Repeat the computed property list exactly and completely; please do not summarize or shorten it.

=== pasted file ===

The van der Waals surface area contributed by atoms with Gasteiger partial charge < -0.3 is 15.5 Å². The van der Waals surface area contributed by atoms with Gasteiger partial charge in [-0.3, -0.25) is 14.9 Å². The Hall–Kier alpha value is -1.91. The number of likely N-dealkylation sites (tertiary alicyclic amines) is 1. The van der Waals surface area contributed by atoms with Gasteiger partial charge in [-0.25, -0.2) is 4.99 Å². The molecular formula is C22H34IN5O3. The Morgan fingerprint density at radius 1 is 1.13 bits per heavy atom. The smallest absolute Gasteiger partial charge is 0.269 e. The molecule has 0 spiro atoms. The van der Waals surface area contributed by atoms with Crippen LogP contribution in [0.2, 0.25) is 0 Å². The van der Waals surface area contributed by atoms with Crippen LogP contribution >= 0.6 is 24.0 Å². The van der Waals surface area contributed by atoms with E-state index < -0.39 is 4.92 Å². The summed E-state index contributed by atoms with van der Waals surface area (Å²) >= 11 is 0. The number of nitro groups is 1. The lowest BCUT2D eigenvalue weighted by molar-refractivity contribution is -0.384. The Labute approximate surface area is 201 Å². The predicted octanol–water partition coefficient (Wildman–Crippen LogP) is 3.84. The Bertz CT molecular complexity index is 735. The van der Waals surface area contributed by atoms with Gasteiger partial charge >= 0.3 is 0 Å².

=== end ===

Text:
The van der Waals surface area contributed by atoms with Gasteiger partial charge < -0.3 is 15.5 Å². The van der Waals surface area contributed by atoms with Gasteiger partial charge in [-0.3, -0.25) is 14.9 Å². The Hall–Kier alpha value is -1.91. The number of likely N-dealkylation sites (tertiary alicyclic amines) is 1. The van der Waals surface area contributed by atoms with Gasteiger partial charge in [-0.25, -0.2) is 4.99 Å². The molecular formula is C22H34IN5O3. The Morgan fingerprint density at radius 1 is 1.13 bits per heavy atom. The smallest absolute Gasteiger partial charge is 0.269 e. The molecule has 0 spiro atoms. The van der Waals surface area contributed by atoms with Crippen LogP contribution in [0.2, 0.25) is 0 Å². The van der Waals surface area contributed by atoms with Crippen LogP contribution >= 0.6 is 24.0 Å². The van der Waals surface area contributed by atoms with E-state index < -0.39 is 4.92 Å². The summed E-state index contributed by atoms with van der Waals surface area (Å²) >= 11 is 0. The number of nitro groups is 1. The lowest BCUT2D eigenvalue weighted by molar-refractivity contribution is -0.384. The Labute approximate surface area is 201 Å². The predicted octanol–water partition coefficient (Wildman–Crippen LogP) is 3.84. The Bertz CT molecular complexity index is 735. The van der Waals surface area contributed by atoms with Gasteiger partial charge >= 0.3 is 0 Å².